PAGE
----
Why mosquitoes are a historically interesting insect



April 19, 2018

Photo: ©istock.com/doug4537

When you hear the word mosquito, what comes to mind first? For most people, it would be disease, death, and maybe annoyance. These are, of course, all correct thoughts — correct issues that we face from this near-perfect animal.

In their 2001 book, Mosquito: A Natural History of Our Most Persistent and Deadly Foe, Andrew Spielman and Michael D’Antonio describe the mosquito as an elegant and beautiful creature. They also describe the mosquito as the deadliest insect on the planet.

“All (mosquitoes) manifest exquisite adaptation to their environment. As a larva, the mosquito feeds and navigates in water,” the authors write. “As an adult, she can walk on water as well as land. She flies through the night air with the aid of the stars. She not only sees and smells, but also senses heat from a distance. Lacking our kind of a brain, she nevertheless thinks with her skin, changing direction, and fleeing danger in response to myriad changes in her surroundings.”

Some other facts that actually make this an interesting insect include:

  • The sounds mosquitoes make for mating help them determine whether a mosquito they are listening to is of the same species.
  • When feeding, the female takes in two to three times her body weight in as little as 90 seconds.
  • After feeding, she will move a short distance away and land. Over the next 45 minutes or so, she will separate the water from the blood and excrete it as urine.

Historical heroes

Mosquitoes have caused changes in history, shaped civilizations, and have been responsible for not only death, but also for survival of communities.

Pope Gregory the Great (590 – 604 AD) wrote a lot about the illness in Rome that occurred when the weather turned warm. From his writings, many later pontiffs refused to sit in Rome. Malaria had been present so long in the country that many of the locals had developed immunity to the disease. Invading armies pushing into Rome, however, had not been exposed. Thus, early Rome was protected not by its fierce armies as much as it was by the mosquito.

Roman soldiers were protected to a point from the sickness — that is, until they invaded territories with different strains of malaria present. Around the end of the first century, Rome started its invasion of Scotland. The Romans reportedly lost approximately half of the 8,000-man force that was sent to the country, thanks to the malaria strain in Scotland.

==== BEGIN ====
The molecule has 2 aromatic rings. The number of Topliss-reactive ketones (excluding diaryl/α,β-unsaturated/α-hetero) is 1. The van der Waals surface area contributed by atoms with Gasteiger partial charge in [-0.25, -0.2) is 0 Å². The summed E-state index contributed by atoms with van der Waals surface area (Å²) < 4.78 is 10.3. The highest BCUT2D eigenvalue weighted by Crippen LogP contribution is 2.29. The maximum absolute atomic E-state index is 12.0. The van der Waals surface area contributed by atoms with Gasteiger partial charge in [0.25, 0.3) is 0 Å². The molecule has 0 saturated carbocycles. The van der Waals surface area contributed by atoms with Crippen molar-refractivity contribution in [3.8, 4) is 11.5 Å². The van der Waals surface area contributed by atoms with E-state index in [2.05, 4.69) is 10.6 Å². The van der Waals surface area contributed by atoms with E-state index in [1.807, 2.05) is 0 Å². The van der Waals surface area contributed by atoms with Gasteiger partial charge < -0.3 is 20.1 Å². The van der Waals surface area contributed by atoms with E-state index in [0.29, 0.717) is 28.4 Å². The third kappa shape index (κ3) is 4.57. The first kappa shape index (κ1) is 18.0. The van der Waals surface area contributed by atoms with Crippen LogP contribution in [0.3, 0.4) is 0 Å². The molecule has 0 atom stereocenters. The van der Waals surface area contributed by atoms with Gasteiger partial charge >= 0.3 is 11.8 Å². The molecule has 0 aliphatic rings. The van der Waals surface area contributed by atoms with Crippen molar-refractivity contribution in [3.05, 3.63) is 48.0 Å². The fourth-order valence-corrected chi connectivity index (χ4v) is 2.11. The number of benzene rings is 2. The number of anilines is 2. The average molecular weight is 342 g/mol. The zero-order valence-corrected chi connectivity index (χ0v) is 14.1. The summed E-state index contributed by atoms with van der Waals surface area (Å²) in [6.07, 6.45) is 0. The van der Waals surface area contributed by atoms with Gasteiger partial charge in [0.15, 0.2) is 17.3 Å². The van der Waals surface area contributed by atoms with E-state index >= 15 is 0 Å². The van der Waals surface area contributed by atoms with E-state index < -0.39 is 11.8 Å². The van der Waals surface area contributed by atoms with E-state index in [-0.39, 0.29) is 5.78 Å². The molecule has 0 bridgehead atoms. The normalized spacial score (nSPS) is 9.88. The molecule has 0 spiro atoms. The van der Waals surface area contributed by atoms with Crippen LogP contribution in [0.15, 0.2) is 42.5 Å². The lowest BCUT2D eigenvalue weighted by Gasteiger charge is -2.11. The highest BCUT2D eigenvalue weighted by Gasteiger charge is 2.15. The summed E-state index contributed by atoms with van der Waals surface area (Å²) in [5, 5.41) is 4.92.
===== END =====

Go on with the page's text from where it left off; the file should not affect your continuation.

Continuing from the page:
In 1022, King Henry II was defeated in Rome by an illness so devastating that historians said it “can in no way be described.” Again, malaria protected the people of these countries and regions.

It wasn’t until the 1890s that the connection between mosquitoes and malaria was made. A British physician, Sir Ronald Ross, studying mosquitoes in India made the final correlation between the malaria parasite and the mosquito.

Historically, mosquitoes also have been used as torture devices and biological weapons. Centuries ago, Siberian tribes would tie a condemned prisoner to a tree and allow nature to work. In his 1985 book Natural Acts, American author David Quammen reported that an unprotected person in the wrong place at the wrong time could sustain as many as 9,000 bites per minute. That rate would remove approximately half the blood from a large man in two hours.

There are further reports of infected mosquitoes being collected and released in enemy territory to spread disease to change the outcome of battle and war.

This small elegant and beautiful animal has been credited with good and bad works, both natural and human-driven. Perhaps it should receive a little more respect for its place in history.

Further reading

You can reach Meek, international technical and training director for Orkin Pest Control, at fmeek@rollins.com.


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  1. Awesome and fascinating article. Thank you very much for publishing it!